Perhaps the most important thing you need to know about Melanie Perkins McLaughlin is that she's not pro-life or pro-choice or pro anything - other than pro-information.

 

When a distraught pregnant woman phones a Massachusetts hotline for Down syndrome, agonizing over what to do with an unexpected prenatal diagnosis, she will be routed to Perkins McLaughlin, who went through the same awful calculations in 2007. When Perkins McLaughlin learned halfway through her pregnancy that her daughter would have Down syndrome, she nearly decided to end the pregnancy for fear of what it would do to her marriage and her two older children.


Read the Rest of This Article Through a Link on our Blog
ADHD in the News: Researchers ID Gene Variations in ADHD
[Source: Psych Central]

Researchers have discovered genetic variations that appear to influence important brain signaling pathways implicated in attention-deficit hyperactivity disorder (ADHD).

 

Pediatric scientists believe the discovery could lead to a new treatment option for ADHD, a disorder that affects up to half a million U.S. children.

 

"At least 10 percent of the ADHD patients in our sample have these particular genetic variants," said study leader Hakon Hakonarson, M.D., Ph.D.

 

Read the Rest of This Article Through a Link on our Blog
ADHD News You Can Use: Amino Acid Shortage in Children with ADHD Supports High Protein Diet Recommendation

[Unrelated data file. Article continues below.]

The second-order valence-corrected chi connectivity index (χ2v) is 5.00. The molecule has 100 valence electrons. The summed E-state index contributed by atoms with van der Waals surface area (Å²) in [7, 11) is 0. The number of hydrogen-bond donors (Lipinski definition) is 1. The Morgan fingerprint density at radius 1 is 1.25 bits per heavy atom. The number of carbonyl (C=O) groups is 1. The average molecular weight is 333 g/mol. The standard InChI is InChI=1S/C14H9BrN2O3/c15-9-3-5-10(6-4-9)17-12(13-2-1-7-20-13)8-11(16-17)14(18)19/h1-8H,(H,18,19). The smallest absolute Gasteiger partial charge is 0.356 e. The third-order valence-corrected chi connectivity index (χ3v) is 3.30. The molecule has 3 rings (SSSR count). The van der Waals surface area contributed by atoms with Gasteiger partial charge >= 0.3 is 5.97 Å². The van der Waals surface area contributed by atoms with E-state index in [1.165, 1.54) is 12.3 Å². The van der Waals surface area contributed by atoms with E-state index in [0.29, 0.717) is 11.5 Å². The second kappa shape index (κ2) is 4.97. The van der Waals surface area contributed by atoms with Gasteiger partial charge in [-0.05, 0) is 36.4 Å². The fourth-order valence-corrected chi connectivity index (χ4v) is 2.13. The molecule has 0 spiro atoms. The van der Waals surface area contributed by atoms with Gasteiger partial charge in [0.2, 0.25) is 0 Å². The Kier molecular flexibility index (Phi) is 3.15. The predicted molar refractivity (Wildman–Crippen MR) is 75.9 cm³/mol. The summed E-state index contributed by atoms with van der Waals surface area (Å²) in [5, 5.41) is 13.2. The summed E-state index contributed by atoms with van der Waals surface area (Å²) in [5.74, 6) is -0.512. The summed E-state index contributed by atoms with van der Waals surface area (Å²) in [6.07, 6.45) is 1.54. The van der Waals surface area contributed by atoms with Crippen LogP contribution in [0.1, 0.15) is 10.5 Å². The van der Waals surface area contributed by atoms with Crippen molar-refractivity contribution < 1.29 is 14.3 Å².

[Source: Science Daily]

Editor's Note:  This article would be a good one to print out and share with parents of kids with ADHD.   Anecdotal evidence has been circulating for a long time that kids with ADHD should eat a lot of protein, but these findings really help explain why.

A new study at �rebro University in Sweden shows that children with ADHD have nearly 50 percent less of a protein that is important for attention and learning. The finding may mean that there are other biochemical disturbances in the brains of individuals with ADHD than was previously believed.

"This indicates that several signal substances are implicated in ADHD and that in the future this could pave the way for other drugs than those in use today," says Jessica Johansson, who is presenting her research findings in a dissertation in medicine at �rebro University.

 

Read the Rest of This Article Through a Link on our Blog